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Virtual-Control Tower Slated for Selma, Alabama

The first of its kind in the United States, the technology has much promise

Virtual-Control Tower Slated for Selma, Alabama
Remote air traffic control towers will be simple affairs, similar to this structure.

The first virtual-control tower in the United States—virtual as in, no controllers onsite—is set for a future opening in Selma, Alabama. This is planned to be the first of many remotely operated towers (an exact number is unknown). These are hoped to benefit small airports across the country that could use a control tower but can’t budget and qualify for the greater than $5 million expenditure to build a conventional onsite tower.

Instead of having a dedicated ATC staff at these towers, each remote-control hub has the capacity to service up to 40 airports across the nation. It will have all the typical technology available to safely direct traffic at the remote sites. This entire deployment will be mostly transparent to the pilot using these remote resources—hopefully.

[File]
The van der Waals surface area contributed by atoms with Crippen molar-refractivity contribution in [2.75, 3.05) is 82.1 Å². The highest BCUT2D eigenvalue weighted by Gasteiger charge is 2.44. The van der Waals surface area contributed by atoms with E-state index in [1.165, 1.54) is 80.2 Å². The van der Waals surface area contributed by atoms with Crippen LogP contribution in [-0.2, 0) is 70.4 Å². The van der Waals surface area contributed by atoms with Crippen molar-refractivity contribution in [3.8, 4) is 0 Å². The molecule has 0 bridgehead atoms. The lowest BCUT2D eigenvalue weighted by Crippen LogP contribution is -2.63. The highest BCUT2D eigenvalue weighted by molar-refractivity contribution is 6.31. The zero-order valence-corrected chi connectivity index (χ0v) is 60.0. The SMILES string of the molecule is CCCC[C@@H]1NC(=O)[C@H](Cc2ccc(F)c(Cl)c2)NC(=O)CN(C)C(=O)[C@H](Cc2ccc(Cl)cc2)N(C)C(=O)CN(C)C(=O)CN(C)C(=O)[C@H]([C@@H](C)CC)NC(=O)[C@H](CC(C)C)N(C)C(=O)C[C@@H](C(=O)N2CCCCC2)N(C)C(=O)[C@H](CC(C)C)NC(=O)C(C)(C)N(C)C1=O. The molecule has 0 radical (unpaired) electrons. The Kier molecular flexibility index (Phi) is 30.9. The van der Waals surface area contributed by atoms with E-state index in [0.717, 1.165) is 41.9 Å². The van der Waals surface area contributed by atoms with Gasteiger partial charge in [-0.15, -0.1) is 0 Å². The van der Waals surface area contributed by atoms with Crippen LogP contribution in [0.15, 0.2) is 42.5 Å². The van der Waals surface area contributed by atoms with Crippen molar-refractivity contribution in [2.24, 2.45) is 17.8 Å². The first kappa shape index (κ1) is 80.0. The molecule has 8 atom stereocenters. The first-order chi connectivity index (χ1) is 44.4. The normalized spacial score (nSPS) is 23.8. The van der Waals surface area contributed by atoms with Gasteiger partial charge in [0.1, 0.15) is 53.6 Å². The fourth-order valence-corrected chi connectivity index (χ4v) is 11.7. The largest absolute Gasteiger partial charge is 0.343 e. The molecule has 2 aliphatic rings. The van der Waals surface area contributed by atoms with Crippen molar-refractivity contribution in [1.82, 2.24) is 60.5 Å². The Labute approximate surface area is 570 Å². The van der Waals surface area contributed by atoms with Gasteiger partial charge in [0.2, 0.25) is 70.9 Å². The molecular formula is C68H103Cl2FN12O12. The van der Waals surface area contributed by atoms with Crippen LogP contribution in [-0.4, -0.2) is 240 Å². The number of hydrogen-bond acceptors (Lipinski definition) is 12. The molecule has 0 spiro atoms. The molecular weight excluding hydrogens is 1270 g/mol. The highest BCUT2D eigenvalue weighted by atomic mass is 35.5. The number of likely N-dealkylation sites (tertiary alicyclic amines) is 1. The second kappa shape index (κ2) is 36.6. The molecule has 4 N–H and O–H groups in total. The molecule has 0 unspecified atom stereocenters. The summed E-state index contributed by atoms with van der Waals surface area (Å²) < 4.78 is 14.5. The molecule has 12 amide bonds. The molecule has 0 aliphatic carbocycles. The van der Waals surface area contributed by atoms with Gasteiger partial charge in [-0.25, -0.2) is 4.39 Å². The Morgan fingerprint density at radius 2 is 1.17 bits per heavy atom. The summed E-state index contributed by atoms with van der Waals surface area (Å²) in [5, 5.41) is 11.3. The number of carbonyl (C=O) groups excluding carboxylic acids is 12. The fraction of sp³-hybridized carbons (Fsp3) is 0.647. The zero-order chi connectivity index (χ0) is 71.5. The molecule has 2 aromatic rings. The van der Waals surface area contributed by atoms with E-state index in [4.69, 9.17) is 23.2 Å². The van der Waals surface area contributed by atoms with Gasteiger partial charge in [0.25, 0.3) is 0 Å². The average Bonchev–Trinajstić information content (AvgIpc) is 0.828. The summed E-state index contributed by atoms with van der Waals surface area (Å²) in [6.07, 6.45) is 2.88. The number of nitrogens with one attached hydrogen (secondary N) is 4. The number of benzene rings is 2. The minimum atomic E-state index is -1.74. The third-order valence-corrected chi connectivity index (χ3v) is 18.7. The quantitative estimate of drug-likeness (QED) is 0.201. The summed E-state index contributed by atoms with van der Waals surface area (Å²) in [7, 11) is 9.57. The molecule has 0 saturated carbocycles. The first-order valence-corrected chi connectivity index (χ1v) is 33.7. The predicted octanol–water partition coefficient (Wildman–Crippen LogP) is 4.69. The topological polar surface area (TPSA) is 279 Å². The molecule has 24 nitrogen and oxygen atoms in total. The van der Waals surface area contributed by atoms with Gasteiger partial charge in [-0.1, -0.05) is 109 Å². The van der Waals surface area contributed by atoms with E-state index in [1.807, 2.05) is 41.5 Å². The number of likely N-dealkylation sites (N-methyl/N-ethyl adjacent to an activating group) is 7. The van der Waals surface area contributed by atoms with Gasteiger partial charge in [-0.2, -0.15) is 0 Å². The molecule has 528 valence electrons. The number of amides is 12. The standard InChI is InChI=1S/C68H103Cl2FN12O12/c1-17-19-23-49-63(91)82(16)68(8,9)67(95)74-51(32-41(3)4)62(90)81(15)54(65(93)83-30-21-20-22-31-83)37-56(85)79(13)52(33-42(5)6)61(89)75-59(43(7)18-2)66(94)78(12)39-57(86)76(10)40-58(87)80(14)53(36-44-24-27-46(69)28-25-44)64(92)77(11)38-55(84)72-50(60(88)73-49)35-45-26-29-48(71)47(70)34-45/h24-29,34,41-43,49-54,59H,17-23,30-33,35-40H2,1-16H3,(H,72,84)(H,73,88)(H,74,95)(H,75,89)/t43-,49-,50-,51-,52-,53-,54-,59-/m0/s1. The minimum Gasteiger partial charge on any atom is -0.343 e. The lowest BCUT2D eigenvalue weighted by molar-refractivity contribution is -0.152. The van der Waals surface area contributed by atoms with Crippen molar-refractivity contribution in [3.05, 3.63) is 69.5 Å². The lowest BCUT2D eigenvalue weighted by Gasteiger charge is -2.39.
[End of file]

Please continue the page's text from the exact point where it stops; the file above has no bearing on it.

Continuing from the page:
The private sector is being tasked with the build-out, training and operation of these facilities. Advanced ATC is partnering with Indra Corporation, a group based in Spain, whose primary line of business is navigation systems and the development of remote tower technology. Indra will also provide the logistics and required software along with staffing and support for all remote towers deployed in North America.

The remote-tower concept may be new to North America, but several European countries already have remote towers in operation. In 2016, Sweden was the first country in the world to certify a remote tower, controlling air traffic at Örnsköldsvik from a remote tower hub 93 miles away at Sundsvall. 


But what good is the technology and these advanced systems if no one knows how to operate them? Advanced ATC has that covered with an international training academy set to open at Craig Field in Selma. The academy will be tasked with training and certifying remote-tower air traffic controllers, with up to 50 students per year completing the required training.

We’ll be following this story as it unfolds.


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